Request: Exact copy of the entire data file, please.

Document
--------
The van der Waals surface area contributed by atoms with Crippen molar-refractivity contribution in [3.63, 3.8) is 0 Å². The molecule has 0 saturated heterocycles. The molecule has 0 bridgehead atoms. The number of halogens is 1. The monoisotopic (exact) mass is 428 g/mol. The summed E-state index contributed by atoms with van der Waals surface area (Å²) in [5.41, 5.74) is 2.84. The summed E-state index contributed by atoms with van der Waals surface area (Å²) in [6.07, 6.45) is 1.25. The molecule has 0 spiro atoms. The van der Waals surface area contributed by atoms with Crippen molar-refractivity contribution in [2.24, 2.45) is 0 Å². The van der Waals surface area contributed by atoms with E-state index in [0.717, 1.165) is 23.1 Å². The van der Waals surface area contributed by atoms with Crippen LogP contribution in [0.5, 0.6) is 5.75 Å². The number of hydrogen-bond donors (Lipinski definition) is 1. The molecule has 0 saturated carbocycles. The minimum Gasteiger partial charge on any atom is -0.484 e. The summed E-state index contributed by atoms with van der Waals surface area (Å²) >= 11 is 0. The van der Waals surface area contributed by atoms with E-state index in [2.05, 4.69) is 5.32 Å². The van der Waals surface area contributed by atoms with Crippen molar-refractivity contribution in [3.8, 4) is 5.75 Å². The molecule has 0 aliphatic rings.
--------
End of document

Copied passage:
The van der Waals surface area contributed by atoms with Crippen molar-refractivity contribution in [3.63, 3.8) is 0 Å². The molecule has 0 saturated heterocycles. The molecule has 0 bridgehead atoms. The number of halogens is 1. The monoisotopic (exact) mass is 428 g/mol. The summed E-state index contributed by atoms with van der Waals surface area (Å²) in [5.41, 5.74) is 2.84. The summed E-state index contributed by atoms with van der Waals surface area (Å²) in [6.07, 6.45) is 1.25. The molecule has 0 spiro atoms. The van der Waals surface area contributed by atoms with Crippen molar-refractivity contribution in [2.24, 2.45) is 0 Å². The van der Waals surface area contributed by atoms with E-state index in [0.717, 1.165) is 23.1 Å². The van der Waals surface area contributed by atoms with Crippen LogP contribution in [0.5, 0.6) is 5.75 Å². The number of hydrogen-bond donors (Lipinski definition) is 1. The molecule has 0 saturated carbocycles. The minimum Gasteiger partial charge on any atom is -0.484 e. The summed E-state index contributed by atoms with van der Waals surface area (Å²) >= 11 is 0. The van der Waals surface area contributed by atoms with E-state index in [2.05, 4.69) is 5.32 Å². The van der Waals surface area contributed by atoms with Crippen molar-refractivity contribution in [3.8, 4) is 5.75 Å². The molecule has 0 aliphatic rings.